Cisco has failed to convince the European courts that Microsoft's buyout of Skype messaging service created unfair market conditions.
The ruling on Wednesday confirms the validity of the £5.2bn merger, which was approved in 2011, as Cisco has chosen not to take the case to Europe's highest court, the European Court of Justice.
Rather than opposing the deal outright, Cisco was looking for the EU to put a new set of technical standards in place to make video conferencing software, including its own TelePresence brand, compatible with one another.
The European General Court's judges disagreed, saying the buyout had not created adverse market conditions, Reuters reported. "Microsoft's acquisition of Skype is compatible with the [EU] internal market," the judges said. "The merger does not restrict competition either on the consumer video communications market or on the business video communications market."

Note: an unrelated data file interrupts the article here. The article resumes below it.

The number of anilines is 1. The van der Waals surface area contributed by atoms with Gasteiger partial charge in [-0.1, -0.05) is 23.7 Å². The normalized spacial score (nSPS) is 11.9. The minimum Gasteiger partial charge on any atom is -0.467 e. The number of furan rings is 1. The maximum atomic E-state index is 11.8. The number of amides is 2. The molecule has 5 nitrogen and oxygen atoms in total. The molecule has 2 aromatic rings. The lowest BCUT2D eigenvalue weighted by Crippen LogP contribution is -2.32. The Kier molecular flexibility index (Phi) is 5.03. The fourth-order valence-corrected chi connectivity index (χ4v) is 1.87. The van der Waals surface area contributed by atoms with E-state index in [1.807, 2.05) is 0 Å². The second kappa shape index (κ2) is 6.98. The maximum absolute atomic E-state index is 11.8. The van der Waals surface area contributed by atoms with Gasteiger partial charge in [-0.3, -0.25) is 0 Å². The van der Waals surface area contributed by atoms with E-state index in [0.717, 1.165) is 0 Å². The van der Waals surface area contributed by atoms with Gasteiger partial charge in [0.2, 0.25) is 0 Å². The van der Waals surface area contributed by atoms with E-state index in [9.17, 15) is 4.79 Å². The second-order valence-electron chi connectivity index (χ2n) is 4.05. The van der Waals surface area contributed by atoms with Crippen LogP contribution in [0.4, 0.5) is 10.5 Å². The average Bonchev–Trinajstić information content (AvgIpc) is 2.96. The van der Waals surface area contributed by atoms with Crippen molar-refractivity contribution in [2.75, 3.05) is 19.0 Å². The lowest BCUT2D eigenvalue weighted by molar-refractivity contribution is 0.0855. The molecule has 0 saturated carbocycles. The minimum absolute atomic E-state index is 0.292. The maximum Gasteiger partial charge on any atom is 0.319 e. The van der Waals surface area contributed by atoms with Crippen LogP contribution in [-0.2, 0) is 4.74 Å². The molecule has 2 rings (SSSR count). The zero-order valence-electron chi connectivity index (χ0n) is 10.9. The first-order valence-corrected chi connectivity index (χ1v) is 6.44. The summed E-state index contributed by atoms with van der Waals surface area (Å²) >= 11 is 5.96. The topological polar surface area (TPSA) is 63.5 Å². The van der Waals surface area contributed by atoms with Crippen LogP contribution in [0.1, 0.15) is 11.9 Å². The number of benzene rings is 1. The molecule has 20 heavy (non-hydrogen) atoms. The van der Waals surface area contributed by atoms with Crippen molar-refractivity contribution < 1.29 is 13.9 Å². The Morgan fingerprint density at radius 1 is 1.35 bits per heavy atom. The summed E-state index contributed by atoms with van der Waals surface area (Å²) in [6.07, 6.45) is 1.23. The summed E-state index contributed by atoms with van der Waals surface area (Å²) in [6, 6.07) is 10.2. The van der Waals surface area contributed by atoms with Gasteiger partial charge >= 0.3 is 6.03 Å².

Cisco filed the case in February 2012 alongside Italian VoIP service Messagenet, warning that the merger would create a monopoly. "Cisco wants to avoid this future for video communications," the company said at the time.
Following Wednesday's decision, Cisco spokeswoman Alison Stokes said: "Cisco is disappointed that the court did not require the Commission to revisit interoperability requirements for the Microsoft-Skype merger."
Meanwhile, the EU's antitrust regulator said the ruling vindicated its initial approval of the buyout more than two years ago. "Today's judgment by the EU General Court confirms that the Commission was correct in its assessment that the acquisition of Skype by Microsoft would not significantly impede effective competition in the European Economic Area," it said.
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